I’ve been collecting sites for teaching, and one developing genre includes websites for museum and library exhibitions. Many museums do a great job of publicizing collections and current exhibitions: some who have decent collections in medieval studies include the Walters in Baltimore, the Art Institute in Chicago, the Philadelphia Museum of Art, and the Met (not that I get to see them as much as I’d like to!). While they have great galleries, though, most of their exhibition home pages are just on-line posters. Now, however, some are developing sites to be fully-fledged complements to a visit (or, a substitution, if you didn’t get to see it).
An exhibition commemorating the 400th anniversary of the King James Bible, co-sponsored by the Folger, the Bodleian, and the Harry Ransom Center, has generated this wonderful site: Manifold Greatness. For academics, it’ll be a great teaching tool. There are short films about everything from its history to bookmaking (including class projects that could be adapted to university classrooms), timelines of the history of the Bible before and after the KJV, and a great set of references to later authors who’ve used it.
This winter there will be a new exhibition at the British Library entitled “Royal Manuscripts: The Genius of Illumination.” Here is a preliminary page about it, and here is a discussion on Medievalists.net. I have high hopes for the site (since I won’t be able to get over there to see it!). Here is coverage from The Guardian. A site as relatively large as Manifold Greatness might not be likely, but the BL has developed a lot of really great information for teaching and even for scholarship on its site: its English Language and Literature timeline, for instance, is dense with images and links to information elsewhere on its site; it’s one among several projects the BL has on line.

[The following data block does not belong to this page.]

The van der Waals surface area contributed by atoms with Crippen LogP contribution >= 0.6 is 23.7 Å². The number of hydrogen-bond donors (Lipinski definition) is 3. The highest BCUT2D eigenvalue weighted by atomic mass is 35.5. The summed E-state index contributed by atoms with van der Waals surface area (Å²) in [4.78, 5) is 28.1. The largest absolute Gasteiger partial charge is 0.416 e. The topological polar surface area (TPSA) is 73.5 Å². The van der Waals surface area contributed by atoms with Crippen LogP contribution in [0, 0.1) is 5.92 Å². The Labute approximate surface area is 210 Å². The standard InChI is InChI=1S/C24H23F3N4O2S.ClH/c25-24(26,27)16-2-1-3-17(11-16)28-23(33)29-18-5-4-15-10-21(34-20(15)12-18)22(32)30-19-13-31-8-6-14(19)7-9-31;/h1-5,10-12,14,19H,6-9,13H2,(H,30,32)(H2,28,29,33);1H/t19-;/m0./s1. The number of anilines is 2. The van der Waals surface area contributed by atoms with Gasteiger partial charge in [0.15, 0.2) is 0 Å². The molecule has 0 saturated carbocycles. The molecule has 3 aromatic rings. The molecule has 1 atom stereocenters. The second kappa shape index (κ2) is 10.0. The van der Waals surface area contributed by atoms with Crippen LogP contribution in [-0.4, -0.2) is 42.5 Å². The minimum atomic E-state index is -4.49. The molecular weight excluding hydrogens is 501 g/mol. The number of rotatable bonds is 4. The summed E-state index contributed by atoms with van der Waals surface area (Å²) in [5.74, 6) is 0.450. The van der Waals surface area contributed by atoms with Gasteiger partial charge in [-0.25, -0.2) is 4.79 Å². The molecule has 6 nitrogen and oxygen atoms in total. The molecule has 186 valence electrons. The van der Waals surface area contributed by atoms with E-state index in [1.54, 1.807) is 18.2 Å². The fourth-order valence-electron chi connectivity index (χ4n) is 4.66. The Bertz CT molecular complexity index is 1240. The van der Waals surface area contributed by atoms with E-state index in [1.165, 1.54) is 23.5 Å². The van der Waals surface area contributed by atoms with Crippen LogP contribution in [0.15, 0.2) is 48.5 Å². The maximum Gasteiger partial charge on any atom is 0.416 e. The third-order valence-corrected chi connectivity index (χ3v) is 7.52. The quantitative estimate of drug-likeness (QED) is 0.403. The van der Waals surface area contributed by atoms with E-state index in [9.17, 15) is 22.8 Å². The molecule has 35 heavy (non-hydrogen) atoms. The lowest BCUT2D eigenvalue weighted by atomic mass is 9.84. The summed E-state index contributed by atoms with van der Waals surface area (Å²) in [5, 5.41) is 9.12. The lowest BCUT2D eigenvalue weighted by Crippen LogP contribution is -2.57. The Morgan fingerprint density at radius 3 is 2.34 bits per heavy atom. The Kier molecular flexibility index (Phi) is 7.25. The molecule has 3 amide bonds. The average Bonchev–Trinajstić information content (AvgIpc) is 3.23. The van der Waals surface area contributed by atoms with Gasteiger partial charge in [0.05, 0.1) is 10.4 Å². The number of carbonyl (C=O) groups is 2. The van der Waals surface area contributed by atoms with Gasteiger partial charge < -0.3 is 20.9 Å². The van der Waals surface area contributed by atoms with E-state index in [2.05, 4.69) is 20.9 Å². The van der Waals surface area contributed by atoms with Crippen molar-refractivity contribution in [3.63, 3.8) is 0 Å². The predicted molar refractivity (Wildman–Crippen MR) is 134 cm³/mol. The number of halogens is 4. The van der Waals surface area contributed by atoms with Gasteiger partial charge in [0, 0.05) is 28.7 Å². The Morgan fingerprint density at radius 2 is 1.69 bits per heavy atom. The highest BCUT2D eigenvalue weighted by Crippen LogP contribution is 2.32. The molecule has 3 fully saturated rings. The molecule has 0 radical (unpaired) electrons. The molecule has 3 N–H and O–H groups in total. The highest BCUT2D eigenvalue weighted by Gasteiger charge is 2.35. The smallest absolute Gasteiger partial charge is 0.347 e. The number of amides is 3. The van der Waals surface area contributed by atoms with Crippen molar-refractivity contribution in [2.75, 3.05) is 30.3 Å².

A third, perhaps unlikely, place to go is the BBC, whose history pages contain fairly deep sets of links, often connected to shows that will have video. Complementing the BL’s timeline, the BBC has a nice British History timeline that becomes a great way to access other information on the site through links on the entries.
Exhibitions at the Met can be very generous in posting on-line images and discussion: here, for instance, is the home page for its exhibit Pen and Parchment: Drawing in the MIddle Ages, from a few years ago; it includes a large set of exhibition images.
Aside from museums, Special Collections departments at libraries have some wonderful sites as well: here is an exhibit from the University of Chicago library on “Book Use, Book Theory: 1500-1700,” for instance, which provides a more focused companion to some of the discussion on Manifold Greatness, as well as this recent New York Times article.
If you know of other on-line exhibitions I might have missed, please note them in comments! Remember when professors used to have to cart around sets of slides and film strips?